US Judge Allows Private-Equity Collusion Lawsuit to Proceed
A federal judge narrowed a closely watched lawsuit accusing some of the world's largest private equity firms of colluding to drive down prices on companies they sought to buy, costing shareholders of the acquired businesses billions of dollars.
Despite allowing part of the main claim to go forward, U.S. District Judge Edward Harrington in Boston said investors who brought the lawsuit fell short of demonstrating a wider "overarching" conspiracy to drive down takeover prices.
"While some groups of transactions and defendants can be connected by 'quid pro quo' arrangements, correspondence, or prior working relationships, there is little evidence in the record suggesting that any single interaction was the result of a larger scheme," Harrington wrote on Wednesday.
The civil antitrust lawsuit was brought in 2007 against 11 defendants, including prominent private equity firms such as Bain Capital Partners, Blackstone Group, Carlyle Group, Goldman Sachs Group's private-equity arm, KKR, and TPG Capital Management.
JPMorgan Chase, which provided financing and advice on some transactions, was also a defendant. Twenty-seven transactions were challenged, including 19 leveraged buyouts, six non-leveraged buyouts, and two that were never conducted.
The plaintiffs were shareholders in the once publicly traded companies that were bought by the firms between 2003 and 2007. They claimed to have lost billions of dollars because of the firms' conspiracy to artificially deflate takeover prices.
Harrington said the investors may pursue a claim that the firms agreed not to outbid each other after transactions were announced, a practice known as "jumping." But he also gave the defendants a fresh chance to seek dismissal of this claim.
The judge also allowed investors to pursue a claim alleging a conspiracy among some defends to rig bids and not compete for hospital chain HCA, the subject of a $32.1 billion leveraged buyout in 2006 by Bain, KKR, and others.
Claims against JPMorgan were also dismissed, because the evidence did not show that the largest U.S. bank bid on target companies or suggested its participation in the "narrowed overarching conspiracy," Harrington wrote.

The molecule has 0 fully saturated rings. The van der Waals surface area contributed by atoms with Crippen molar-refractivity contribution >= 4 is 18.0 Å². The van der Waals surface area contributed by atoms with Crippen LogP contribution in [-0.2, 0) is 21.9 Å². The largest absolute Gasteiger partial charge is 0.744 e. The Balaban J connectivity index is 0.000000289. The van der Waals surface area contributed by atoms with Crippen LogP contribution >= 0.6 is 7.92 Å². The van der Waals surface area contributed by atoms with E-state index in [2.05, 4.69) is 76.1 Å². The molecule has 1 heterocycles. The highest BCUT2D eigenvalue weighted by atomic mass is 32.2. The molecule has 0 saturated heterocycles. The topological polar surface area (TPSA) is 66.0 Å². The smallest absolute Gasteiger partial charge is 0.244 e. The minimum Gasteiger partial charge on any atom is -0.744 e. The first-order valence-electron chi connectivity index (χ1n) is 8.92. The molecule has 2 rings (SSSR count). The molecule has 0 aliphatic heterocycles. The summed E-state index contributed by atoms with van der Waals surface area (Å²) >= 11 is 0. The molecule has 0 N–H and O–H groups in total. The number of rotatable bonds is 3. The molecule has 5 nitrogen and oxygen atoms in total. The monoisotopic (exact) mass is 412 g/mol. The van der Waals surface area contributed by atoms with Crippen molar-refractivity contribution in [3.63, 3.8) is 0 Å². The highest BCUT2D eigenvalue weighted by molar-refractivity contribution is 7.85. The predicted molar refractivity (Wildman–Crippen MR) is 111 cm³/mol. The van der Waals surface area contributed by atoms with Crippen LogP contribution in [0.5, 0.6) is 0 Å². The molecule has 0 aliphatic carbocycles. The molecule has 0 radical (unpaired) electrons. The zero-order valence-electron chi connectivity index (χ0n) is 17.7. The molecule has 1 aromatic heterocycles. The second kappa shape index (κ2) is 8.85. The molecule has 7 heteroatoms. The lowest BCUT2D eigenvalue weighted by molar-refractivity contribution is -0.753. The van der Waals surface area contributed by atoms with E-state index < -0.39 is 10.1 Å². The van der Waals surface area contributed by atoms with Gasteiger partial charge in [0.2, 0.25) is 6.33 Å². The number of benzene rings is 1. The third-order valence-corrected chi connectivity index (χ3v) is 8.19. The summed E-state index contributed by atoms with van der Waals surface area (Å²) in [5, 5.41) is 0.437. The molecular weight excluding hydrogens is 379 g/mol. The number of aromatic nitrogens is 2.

"From the plaintiffs' perspective, this was a good day," said Christopher Burke, a partner at Scott & Scott representing the shareholders, in a phone interview. "This remains a multibillion-dollar case, and that is going forward. What was written by some defendants in their papers, and by some of the press, that what we had was 'thin gruel' has been dispelled."
Joseph Tringali, a partner at Simpson, Thacher & Bartlett who argued on behalf of the defendants, declined to comment.
Much of the shareholders' case was built on emails between principals at the private equity firms that they said reflected an implicit understanding to keep takeover prices low, perhaps 10 percent below what they should have been.
In one example, after Blackstone topped KKR with an $18 billion bid for technology company Freescale Semiconductor, Blackstone President Hamilton "Tony" James emailed KKR co-founder George Roberts.
"We would much rather work with you guys than against you," James wrote. "Together we can be unstoppable, but in opposition we can cost each other a lot of money."
Among the other buyouts that were the subject of the lawsuit were casino operator Caesars Entertainment, and arts and crafts retailer Michael's Stores.
Mitt Romney, the 2012 Republican presidential candidate and a Bain founder, left that firm in 1999 before the transactions in question, and was not a defendant.
The case is Dahl et al v. Bain Capital Partners LLC et al, U.S. District Court, District of Massachusetts, No. 07-12388.